Vancouver: 2 Planes Forced to Abort Landing Same Day!
Barry Artiste, Now Public Contributor
Airplane passengers lives don't get lucky once, but twice when flying into Vancouver Airport on the same day.
We have all seen it on the road, a slow moving driver in front of us, with the etermal left signal blinking for miles, or the driver who thinks "Yellow" means Hurry Up!
Well one certainly doesn't expect the "Friendly Skies" to have the same problem, especially since you cannot afford to be a "Looky Lou" or Slam on the Brakes in mid-air. But apparently aircraft seem to have the same problems we do in the air with traffic problems aplenty.
With technology today, you would think these safeguards would ensure Zero Airplane crashes on the ground.
Vancouver airport is only second to Ontario in "Near Misses" in which "Fatal Collisions" between "aircraft landing meeting aircraft taking off" . Aircraft involved in a "Buff and Dent" even in the most minor of collisions, usually result in the Coroner's Van arriving, instead of a Tow Truck.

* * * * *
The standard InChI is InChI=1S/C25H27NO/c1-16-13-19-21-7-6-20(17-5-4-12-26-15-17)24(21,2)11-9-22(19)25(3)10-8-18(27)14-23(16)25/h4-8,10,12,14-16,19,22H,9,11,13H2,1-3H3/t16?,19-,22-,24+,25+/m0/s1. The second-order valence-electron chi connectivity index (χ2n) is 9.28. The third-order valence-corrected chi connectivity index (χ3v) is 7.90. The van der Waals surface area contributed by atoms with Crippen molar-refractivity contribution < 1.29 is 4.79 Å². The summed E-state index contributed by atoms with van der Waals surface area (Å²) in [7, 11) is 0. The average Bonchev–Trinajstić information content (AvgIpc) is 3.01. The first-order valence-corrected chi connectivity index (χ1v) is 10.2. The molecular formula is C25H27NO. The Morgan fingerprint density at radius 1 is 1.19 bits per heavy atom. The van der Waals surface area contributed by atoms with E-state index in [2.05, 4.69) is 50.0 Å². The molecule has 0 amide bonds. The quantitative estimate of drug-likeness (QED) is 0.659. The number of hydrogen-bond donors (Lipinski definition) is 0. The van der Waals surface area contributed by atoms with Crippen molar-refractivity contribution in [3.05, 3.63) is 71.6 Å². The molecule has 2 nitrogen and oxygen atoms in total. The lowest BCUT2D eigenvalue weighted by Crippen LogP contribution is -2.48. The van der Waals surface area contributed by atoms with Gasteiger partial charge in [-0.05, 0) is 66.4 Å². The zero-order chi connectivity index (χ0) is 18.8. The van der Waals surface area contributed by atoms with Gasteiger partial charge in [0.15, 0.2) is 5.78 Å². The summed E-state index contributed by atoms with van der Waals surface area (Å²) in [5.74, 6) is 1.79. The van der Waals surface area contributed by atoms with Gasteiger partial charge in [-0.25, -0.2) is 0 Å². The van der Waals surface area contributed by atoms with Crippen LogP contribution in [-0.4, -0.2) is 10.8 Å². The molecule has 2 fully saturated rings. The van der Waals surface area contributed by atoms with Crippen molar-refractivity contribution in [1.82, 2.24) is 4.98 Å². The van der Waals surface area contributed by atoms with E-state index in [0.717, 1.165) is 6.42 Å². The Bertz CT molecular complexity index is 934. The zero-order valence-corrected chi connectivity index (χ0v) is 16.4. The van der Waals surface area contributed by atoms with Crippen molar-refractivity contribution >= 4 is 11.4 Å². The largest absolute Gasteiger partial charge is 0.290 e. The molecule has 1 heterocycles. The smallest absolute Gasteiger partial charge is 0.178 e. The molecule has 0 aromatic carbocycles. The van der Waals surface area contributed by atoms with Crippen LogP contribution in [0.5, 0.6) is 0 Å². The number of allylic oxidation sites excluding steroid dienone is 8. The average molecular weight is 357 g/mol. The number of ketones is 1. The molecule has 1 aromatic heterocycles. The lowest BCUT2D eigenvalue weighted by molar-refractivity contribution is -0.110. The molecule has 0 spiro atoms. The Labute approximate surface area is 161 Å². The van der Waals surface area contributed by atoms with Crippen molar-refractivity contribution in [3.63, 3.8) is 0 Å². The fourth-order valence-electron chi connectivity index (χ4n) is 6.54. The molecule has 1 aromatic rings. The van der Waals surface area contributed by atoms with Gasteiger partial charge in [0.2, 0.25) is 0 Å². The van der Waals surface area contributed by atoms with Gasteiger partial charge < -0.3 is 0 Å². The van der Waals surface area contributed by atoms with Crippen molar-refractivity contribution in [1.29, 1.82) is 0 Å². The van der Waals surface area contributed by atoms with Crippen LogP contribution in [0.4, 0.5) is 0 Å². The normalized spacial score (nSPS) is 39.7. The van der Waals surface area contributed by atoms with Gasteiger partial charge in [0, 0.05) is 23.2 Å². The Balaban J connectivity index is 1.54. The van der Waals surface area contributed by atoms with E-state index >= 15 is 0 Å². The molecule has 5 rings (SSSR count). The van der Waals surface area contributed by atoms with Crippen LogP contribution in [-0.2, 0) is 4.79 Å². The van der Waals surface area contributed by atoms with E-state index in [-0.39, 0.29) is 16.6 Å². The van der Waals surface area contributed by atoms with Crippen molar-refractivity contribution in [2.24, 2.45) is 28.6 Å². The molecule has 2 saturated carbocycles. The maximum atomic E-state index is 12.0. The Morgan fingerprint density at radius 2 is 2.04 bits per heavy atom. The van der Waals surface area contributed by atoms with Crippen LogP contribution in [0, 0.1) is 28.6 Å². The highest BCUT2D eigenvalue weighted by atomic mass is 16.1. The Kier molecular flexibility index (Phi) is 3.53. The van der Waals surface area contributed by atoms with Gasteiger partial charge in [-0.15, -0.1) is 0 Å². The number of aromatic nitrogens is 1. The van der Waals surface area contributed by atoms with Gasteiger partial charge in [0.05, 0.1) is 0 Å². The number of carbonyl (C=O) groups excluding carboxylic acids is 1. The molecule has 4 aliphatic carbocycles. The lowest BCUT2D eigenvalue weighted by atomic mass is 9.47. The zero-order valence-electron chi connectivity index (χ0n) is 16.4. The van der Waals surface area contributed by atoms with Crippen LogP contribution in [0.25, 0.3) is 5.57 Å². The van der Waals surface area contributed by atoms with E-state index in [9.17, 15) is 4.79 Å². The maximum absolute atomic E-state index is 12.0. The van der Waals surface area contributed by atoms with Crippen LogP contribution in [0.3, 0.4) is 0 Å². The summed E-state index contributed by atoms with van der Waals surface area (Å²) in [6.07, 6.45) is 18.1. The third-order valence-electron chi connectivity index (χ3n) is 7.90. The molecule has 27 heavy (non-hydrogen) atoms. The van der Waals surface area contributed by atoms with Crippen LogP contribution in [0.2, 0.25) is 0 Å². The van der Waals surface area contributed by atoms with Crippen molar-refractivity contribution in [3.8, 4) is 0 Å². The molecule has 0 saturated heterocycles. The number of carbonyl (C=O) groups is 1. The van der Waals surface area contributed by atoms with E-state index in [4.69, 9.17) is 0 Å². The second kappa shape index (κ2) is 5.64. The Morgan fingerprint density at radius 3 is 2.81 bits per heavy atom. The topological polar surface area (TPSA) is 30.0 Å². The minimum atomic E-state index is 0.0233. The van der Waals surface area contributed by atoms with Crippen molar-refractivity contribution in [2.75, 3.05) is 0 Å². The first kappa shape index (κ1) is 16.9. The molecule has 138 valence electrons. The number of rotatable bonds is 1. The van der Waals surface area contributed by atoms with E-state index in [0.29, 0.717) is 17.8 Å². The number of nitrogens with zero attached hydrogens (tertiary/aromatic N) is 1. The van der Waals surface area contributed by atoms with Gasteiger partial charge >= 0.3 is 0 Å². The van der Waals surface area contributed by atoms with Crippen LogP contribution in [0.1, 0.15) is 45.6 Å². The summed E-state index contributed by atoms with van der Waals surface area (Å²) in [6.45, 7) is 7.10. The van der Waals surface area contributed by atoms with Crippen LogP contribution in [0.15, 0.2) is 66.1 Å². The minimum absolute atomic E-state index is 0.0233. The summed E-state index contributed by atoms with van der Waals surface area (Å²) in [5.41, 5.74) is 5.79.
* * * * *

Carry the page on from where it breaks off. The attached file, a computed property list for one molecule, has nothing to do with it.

2 planes forced to abort landing at Vancouver airport on same dayLori Culbert, Canwest News ServicePublished: Wednesday, May 28, 2008
VANCOUVER - Two planes were forced to abort landings at Vancouver airport on Wednesday because they were too close to other aircraft on the runway, according to Transport Canada.
It is unusual to have two such near-misses at the same airport in one day, but actions taken by both pilots meant that no one was injured, said Rod Nelson of Transport Canada.
"It's unusual you would have two in a day, or it's coincidental," Nelson said. "(But) it's an example of good safety action. That's what you're supposed to do: if there's an aircraft on the runway, you're supposed to do a missed approach when you get to a certain point."
These near-misses are termed "loss of separation" in the daily incident reports logged with Transport Canada.There have been eight loss-of-separation occurrences - including the two Wednesday - reported so far this year at or near Vancouver airport, and 460 since 1993, according to statistics kept by Transport Canada.